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Summary

Brought to you by Penguin. 

Shortlisted for the Booker Prize 2020

A searing debut novel about mothers and daughters, obsession and betrayal - for fans of Jenny Offill's Weather, Deborah Levy's Hot Milk and Diana Evans' Ordinary People.

In her youth, Tara was wild. She abandoned her loveless marriage to join an ashram, endured a brief stint as a beggar (mostly to spite her affluent parents) and spent years chasing after a dishevelled, homeless 'artist' - all with her young child in tow. Now she is forgetting things, mixing up her maid's wages and leaving the gas on all night, and her grown-up daughter is faced with the task of caring for a woman who never cared for her.  

This is a love story and a story about betrayal. But not between lovers - between mother and daughter. Sharp as a blade and laced with caustic wit, Burnt Sugar unpicks the slippery cords of memory and myth that bind two women together and hold them apart. 

©2020 Avni Doshi (P)2020 Penguin Audio

Critic reviews

"Taut, unsettling, ferocious." (Fatima Bhutto, author of The Runaways)

"Acerbic, full of wit and cool intelligence - every sentence is a coiled spring and each psychological portrait burns itself into the mind. I couldn't put it down." (Olivia Sudjic, author of Exposure and Sympathy)

"Crystalline, surgical, compulsively readable. An examination of toxic relationships and the ties that bind us." (Sharlene Teo, author of Ponti)

What listeners say about Burnt Sugar

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  • Overall
    2 out of 5 stars
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I didn't enjoy it

I struggled to listen to this book but I carried on until the end hoping it would get better. It did not.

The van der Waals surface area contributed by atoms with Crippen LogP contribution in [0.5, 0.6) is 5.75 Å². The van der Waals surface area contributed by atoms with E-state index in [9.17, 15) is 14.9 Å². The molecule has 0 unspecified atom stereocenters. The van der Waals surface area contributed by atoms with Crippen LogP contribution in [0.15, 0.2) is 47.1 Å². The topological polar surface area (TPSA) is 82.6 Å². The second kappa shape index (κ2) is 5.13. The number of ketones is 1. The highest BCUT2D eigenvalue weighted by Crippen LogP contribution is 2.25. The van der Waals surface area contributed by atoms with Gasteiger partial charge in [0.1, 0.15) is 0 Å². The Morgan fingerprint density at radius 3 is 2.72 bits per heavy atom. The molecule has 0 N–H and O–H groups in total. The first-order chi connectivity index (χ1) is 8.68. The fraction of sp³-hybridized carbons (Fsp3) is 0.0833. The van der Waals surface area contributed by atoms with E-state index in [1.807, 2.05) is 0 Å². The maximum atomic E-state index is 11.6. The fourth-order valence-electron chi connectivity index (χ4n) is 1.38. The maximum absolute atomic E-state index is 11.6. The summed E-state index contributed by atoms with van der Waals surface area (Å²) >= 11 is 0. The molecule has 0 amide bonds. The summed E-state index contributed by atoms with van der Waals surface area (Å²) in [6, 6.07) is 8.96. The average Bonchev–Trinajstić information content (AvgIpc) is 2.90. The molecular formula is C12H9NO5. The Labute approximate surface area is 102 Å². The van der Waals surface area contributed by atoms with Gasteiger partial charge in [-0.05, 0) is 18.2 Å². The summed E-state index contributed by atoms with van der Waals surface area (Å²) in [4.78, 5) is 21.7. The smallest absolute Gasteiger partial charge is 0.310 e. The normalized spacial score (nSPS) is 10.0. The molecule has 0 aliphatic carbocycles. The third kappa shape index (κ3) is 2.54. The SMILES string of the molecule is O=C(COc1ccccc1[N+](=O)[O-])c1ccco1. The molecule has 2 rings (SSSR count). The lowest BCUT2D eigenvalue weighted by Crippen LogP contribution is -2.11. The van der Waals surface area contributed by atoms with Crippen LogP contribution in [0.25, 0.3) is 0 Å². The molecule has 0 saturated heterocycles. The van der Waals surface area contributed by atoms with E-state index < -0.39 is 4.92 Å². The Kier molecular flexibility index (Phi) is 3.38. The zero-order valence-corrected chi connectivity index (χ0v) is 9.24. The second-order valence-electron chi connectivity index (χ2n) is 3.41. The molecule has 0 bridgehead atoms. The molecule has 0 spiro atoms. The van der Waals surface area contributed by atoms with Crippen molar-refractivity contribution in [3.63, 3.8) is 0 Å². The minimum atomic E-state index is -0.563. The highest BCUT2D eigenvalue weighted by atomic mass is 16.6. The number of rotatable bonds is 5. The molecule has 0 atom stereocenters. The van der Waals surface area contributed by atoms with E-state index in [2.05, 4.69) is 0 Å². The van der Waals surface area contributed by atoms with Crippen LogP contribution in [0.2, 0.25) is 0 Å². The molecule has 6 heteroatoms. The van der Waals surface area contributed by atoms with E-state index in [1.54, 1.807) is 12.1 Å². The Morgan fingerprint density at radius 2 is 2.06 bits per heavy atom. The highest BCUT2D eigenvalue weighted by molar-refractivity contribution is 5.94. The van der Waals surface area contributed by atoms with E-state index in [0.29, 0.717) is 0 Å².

Many times I fell asleep and had to go back and listen to chapters again.
I did not feel a connection with any of the characters, including the woman telling the story. The book was about this woman and her mother, but all the other key relationships and events in her life were glossed over. Then the book suddenly ended, with no real climax or conclusion. To be honest this was both a relief and a disappointment.
The narration was OK, but I did have to slow it down a bit as I felt it was slightly too fast at its original speed.

6 people found this helpful

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ok

I couldn't really get into this book I am surprised it is shortlisted for the Booker ,for me there was little in it that was orginal .

4 people found this helpful

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    5 out of 5 stars

breathtaking

What a beautiful and painful journey . as an Indian women I found it relatable and so poignant. I can't recommend it enough ❤

3 people found this helpful

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Disappointing

I’m not sure what to say about this one. It has been nominated for various prestigious book prizes but I cannot fathom why. It is a dull, plodding story about a toxic mother-daughter relationship, toxic marriages, failing careers, alternative lifestyles and the effects of dementia on the sufferer and their carers. It is hard to think of anything positive about this book.